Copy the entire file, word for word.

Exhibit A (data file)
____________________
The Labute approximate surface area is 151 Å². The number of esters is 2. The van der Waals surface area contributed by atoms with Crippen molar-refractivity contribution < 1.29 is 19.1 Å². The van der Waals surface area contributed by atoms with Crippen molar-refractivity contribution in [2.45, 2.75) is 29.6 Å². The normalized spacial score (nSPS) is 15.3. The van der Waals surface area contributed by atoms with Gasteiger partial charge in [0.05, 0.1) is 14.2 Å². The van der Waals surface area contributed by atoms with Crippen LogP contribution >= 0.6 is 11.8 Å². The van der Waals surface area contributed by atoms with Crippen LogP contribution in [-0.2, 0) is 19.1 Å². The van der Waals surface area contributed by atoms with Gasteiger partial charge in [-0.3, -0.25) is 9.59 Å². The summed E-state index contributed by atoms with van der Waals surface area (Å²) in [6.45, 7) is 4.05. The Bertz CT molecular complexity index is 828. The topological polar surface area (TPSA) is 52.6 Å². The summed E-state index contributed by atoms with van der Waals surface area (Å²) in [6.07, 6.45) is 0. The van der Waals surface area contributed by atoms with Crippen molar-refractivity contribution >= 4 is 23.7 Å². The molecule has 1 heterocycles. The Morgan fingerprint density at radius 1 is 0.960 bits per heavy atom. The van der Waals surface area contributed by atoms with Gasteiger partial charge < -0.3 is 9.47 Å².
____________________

The Labute approximate surface area is 151 Å². The number of esters is 2. The van der Waals surface area contributed by atoms with Crippen molar-refractivity contribution < 1.29 is 19.1 Å². The van der Waals surface area contributed by atoms with Crippen molar-refractivity contribution in [2.45, 2.75) is 29.6 Å². The normalized spacial score (nSPS) is 15.3. The van der Waals surface area contributed by atoms with Gasteiger partial charge in [0.05, 0.1) is 14.2 Å². The van der Waals surface area contributed by atoms with Crippen LogP contribution >= 0.6 is 11.8 Å². The van der Waals surface area contributed by atoms with Crippen LogP contribution in [-0.2, 0) is 19.1 Å². The van der Waals surface area contributed by atoms with Gasteiger partial charge in [-0.3, -0.25) is 9.59 Å². The summed E-state index contributed by atoms with van der Waals surface area (Å²) in [6.45, 7) is 4.05. The Bertz CT molecular complexity index is 828. The topological polar surface area (TPSA) is 52.6 Å². The summed E-state index contributed by atoms with van der Waals surface area (Å²) in [6.07, 6.45) is 0. The van der Waals surface area contributed by atoms with Crippen molar-refractivity contribution >= 4 is 23.7 Å². The molecule has 1 heterocycles. The Morgan fingerprint density at radius 1 is 0.960 bits per heavy atom. The van der Waals surface area contributed by atoms with Gasteiger partial charge < -0.3 is 9.47 Å².